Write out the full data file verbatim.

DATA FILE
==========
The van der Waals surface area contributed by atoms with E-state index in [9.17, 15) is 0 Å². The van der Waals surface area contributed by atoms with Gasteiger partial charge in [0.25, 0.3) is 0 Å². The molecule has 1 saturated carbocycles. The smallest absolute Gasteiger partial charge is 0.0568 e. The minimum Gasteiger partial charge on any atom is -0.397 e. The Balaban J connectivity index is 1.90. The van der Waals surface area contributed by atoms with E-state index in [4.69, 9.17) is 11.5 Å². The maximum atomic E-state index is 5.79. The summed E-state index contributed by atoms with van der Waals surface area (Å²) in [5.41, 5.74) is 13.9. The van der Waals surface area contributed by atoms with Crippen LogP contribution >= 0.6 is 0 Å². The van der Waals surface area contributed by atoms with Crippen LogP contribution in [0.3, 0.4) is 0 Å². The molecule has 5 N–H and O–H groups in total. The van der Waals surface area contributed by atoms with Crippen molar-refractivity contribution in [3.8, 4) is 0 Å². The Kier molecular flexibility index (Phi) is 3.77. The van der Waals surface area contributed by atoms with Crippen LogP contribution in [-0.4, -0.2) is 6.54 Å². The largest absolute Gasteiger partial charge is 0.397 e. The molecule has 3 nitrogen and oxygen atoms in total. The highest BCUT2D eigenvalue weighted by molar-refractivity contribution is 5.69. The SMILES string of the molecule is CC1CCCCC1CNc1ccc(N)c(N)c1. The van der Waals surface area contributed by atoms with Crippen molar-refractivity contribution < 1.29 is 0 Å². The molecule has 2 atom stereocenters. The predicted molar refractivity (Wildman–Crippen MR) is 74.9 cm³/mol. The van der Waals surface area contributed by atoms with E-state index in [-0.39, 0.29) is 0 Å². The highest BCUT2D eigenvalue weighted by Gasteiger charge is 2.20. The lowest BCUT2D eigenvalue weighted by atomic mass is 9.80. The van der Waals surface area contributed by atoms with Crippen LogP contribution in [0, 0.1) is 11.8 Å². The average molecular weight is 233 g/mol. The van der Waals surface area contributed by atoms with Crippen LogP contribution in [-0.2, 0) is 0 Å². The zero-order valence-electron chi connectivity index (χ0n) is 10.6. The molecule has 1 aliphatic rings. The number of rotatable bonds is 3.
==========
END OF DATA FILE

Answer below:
The van der Waals surface area contributed by atoms with E-state index in [9.17, 15) is 0 Å². The van der Waals surface area contributed by atoms with Gasteiger partial charge in [0.25, 0.3) is 0 Å². The molecule has 1 saturated carbocycles. The smallest absolute Gasteiger partial charge is 0.0568 e. The minimum Gasteiger partial charge on any atom is -0.397 e. The Balaban J connectivity index is 1.90. The van der Waals surface area contributed by atoms with E-state index in [4.69, 9.17) is 11.5 Å². The maximum atomic E-state index is 5.79. The summed E-state index contributed by atoms with van der Waals surface area (Å²) in [5.41, 5.74) is 13.9. The van der Waals surface area contributed by atoms with Crippen LogP contribution >= 0.6 is 0 Å². The van der Waals surface area contributed by atoms with Crippen LogP contribution in [0.3, 0.4) is 0 Å². The molecule has 5 N–H and O–H groups in total. The van der Waals surface area contributed by atoms with Crippen molar-refractivity contribution in [3.8, 4) is 0 Å². The Kier molecular flexibility index (Phi) is 3.77. The van der Waals surface area contributed by atoms with Crippen LogP contribution in [-0.4, -0.2) is 6.54 Å². The largest absolute Gasteiger partial charge is 0.397 e. The molecule has 3 nitrogen and oxygen atoms in total. The highest BCUT2D eigenvalue weighted by molar-refractivity contribution is 5.69. The SMILES string of the molecule is CC1CCCCC1CNc1ccc(N)c(N)c1. The van der Waals surface area contributed by atoms with Crippen molar-refractivity contribution < 1.29 is 0 Å². The molecule has 2 atom stereocenters. The predicted molar refractivity (Wildman–Crippen MR) is 74.9 cm³/mol. The van der Waals surface area contributed by atoms with E-state index in [-0.39, 0.29) is 0 Å². The highest BCUT2D eigenvalue weighted by Gasteiger charge is 2.20. The lowest BCUT2D eigenvalue weighted by atomic mass is 9.80. The van der Waals surface area contributed by atoms with Crippen LogP contribution in [0, 0.1) is 11.8 Å². The average molecular weight is 233 g/mol. The van der Waals surface area contributed by atoms with Crippen LogP contribution in [-0.2, 0) is 0 Å². The zero-order valence-electron chi connectivity index (χ0n) is 10.6. The molecule has 1 aliphatic rings. The number of rotatable bonds is 3.